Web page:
I’ve described ‘Vagina’ as a feminist Dr. Who episode, a way of engaging (as Sophie Robinson’s ‘Free Pussy’) does, with patriarchal culture’s fear of female genitals as this powerful, alien Other. Lots of science fiction is nakedly, if unintentionally Freudian, with its thrusting rocket ships ‘penetrating’ deep space; so the poem says ‘what if outer space and/or an alien race were a vagina?’. I wrote it standing at the back of a Donut Press reading, partially inspired by Matthew Caley quoting the line from Julia Kristeva that’s in the poem. Lots have magazines have turned it down…
Sarah Crewe: A natural extension of my interests covers it perfectly. And actually, it’s been liberating. I would never have used a word like vulva previously, whereas after this project, i’ve found myself far more engaged with body politic in gender issues. Why is society so fearful of talking about vaginas?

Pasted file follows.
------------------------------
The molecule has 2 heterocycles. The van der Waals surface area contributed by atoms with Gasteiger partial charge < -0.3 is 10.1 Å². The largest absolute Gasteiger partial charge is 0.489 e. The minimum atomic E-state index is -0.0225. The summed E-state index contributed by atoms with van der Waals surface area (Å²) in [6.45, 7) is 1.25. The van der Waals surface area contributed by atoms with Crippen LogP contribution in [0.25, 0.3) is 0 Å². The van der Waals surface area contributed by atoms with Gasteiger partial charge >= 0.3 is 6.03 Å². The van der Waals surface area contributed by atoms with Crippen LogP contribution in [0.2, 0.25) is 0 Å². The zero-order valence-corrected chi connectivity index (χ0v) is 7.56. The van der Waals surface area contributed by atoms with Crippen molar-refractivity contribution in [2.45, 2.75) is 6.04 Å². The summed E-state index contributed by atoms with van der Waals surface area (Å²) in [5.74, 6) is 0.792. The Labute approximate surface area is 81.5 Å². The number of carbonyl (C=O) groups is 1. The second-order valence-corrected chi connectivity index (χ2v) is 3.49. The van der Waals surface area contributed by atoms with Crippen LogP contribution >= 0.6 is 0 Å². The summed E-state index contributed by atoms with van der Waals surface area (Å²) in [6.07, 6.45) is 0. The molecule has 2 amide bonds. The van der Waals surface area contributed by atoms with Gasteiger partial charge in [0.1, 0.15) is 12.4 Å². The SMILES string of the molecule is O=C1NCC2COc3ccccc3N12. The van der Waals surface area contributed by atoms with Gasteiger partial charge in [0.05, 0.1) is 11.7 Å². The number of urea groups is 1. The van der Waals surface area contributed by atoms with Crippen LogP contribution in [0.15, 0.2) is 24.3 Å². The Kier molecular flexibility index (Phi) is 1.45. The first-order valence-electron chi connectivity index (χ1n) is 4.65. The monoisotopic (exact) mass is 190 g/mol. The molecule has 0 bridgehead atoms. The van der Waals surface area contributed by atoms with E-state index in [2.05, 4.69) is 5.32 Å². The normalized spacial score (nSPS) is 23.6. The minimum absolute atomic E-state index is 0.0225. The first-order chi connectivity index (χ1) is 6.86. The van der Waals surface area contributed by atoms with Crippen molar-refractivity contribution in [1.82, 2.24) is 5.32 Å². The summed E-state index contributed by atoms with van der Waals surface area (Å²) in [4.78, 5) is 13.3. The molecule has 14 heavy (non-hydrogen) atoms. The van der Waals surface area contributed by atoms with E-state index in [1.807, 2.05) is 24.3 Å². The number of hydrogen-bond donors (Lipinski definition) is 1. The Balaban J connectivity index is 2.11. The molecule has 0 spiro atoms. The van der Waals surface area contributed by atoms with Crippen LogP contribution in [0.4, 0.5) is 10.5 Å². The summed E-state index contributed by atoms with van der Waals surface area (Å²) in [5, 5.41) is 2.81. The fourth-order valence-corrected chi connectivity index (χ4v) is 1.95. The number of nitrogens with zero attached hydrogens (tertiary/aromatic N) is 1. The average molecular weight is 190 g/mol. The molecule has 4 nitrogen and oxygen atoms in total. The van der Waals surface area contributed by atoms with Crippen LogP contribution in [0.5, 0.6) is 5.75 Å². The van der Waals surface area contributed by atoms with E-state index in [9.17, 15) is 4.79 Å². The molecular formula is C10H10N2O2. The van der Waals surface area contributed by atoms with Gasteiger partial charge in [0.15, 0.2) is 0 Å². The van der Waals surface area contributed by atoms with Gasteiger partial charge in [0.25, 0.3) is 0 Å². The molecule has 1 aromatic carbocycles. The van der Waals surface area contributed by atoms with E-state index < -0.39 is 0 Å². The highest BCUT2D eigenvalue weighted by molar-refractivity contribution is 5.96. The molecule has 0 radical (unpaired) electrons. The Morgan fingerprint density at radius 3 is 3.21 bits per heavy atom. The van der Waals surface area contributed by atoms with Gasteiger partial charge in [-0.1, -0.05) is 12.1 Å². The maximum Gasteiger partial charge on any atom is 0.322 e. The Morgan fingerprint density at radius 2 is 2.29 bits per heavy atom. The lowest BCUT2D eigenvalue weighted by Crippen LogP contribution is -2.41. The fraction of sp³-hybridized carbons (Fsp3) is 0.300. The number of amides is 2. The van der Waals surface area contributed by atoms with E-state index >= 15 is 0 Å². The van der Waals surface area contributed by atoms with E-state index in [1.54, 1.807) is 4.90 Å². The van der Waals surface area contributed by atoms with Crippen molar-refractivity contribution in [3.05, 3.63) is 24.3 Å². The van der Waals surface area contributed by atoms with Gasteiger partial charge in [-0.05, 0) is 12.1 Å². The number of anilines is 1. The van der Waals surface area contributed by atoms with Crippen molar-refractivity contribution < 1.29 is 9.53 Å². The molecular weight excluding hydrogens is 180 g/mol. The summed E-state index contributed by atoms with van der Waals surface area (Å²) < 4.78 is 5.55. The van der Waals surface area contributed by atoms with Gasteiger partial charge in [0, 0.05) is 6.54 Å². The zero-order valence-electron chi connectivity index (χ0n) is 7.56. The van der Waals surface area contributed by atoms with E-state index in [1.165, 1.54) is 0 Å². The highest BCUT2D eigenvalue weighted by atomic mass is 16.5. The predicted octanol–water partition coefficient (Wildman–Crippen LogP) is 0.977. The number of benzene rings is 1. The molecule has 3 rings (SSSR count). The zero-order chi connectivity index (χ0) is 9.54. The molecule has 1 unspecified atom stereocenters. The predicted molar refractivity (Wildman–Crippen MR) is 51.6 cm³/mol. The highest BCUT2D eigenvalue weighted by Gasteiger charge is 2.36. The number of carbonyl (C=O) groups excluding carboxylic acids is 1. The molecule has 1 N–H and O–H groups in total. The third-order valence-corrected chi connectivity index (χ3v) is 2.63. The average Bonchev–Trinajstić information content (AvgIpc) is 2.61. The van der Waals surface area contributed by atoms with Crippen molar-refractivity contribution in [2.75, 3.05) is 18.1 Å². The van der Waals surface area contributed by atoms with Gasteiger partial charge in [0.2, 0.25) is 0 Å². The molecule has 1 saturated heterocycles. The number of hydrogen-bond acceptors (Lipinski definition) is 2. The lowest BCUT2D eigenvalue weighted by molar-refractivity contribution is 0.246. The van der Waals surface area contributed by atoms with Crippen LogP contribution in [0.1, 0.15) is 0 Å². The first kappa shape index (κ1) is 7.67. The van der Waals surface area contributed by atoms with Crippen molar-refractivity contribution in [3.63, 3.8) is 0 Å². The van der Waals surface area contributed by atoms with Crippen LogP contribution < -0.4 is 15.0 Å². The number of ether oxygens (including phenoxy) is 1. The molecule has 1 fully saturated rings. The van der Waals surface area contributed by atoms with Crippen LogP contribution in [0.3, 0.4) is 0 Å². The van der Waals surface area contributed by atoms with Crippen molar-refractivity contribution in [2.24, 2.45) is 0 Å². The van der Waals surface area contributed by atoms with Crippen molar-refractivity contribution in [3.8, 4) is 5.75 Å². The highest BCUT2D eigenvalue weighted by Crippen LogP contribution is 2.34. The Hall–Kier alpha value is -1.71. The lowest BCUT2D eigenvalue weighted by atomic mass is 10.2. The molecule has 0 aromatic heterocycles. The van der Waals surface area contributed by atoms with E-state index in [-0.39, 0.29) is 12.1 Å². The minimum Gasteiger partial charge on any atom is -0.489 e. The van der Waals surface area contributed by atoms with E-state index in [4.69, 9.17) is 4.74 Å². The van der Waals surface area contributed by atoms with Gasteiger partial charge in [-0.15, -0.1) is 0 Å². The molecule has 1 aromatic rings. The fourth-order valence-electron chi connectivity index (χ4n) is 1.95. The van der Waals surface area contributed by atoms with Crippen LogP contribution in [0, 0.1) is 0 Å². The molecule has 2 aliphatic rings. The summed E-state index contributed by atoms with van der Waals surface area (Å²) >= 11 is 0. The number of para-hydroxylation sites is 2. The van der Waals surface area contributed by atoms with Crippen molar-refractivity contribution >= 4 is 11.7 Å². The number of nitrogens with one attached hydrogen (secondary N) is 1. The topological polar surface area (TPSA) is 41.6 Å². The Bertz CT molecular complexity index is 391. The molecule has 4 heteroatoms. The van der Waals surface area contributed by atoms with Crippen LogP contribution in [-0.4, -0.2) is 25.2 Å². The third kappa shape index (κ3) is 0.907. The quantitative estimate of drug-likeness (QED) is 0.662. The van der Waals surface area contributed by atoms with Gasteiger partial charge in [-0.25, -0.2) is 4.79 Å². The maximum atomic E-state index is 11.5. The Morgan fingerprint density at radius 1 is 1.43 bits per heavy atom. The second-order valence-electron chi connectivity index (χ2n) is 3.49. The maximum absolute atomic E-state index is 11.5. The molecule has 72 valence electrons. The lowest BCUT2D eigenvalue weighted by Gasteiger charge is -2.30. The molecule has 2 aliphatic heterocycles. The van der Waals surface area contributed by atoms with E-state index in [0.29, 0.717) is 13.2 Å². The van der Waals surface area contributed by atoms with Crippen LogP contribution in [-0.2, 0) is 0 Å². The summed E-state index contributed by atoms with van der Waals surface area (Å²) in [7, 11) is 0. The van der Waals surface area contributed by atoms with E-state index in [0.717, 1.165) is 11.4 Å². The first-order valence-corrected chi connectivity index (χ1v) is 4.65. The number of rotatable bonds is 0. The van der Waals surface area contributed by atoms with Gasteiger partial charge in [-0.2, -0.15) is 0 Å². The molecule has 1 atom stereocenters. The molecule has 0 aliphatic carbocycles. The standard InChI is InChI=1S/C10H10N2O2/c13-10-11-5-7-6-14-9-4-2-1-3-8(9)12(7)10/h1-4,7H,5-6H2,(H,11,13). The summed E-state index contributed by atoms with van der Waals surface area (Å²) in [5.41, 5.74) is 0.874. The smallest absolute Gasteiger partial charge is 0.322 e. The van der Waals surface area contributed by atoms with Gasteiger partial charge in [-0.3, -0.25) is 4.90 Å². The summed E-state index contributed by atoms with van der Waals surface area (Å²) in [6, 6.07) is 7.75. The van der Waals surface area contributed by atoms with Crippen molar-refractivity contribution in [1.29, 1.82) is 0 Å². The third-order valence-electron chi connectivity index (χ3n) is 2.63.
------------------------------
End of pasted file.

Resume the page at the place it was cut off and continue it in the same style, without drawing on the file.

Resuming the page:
5) Following on from that, were you surprised by some of the poems other poets sent to you?
SM: I was surprised by all of the poems! By the fact that there were any at all. And then by the volume, the variety, the swiftness with which they arrived. By the way that many poets found to be political without being didactic, to be wild and free in their language without being offensive. Several poets remarked, when they sent in poems, that they’d been surprised by their poem – that they’d found a new form, subject, voice or method in writing it, that the project had opened some wellspring or given them permission to speak in a particularly energised, open, intense way.
I was surprised to discover just how strong a spectrum of feminist voices there is in UK and Irish poetry at the moment – it’s totally decentralised; there’s no one magazine, anthology or festival that represents it, and it’s rarely talked about. So it was a delight to discover that it was out there, across emerging and established poets. And that it’s very rich and multifarious, and confident.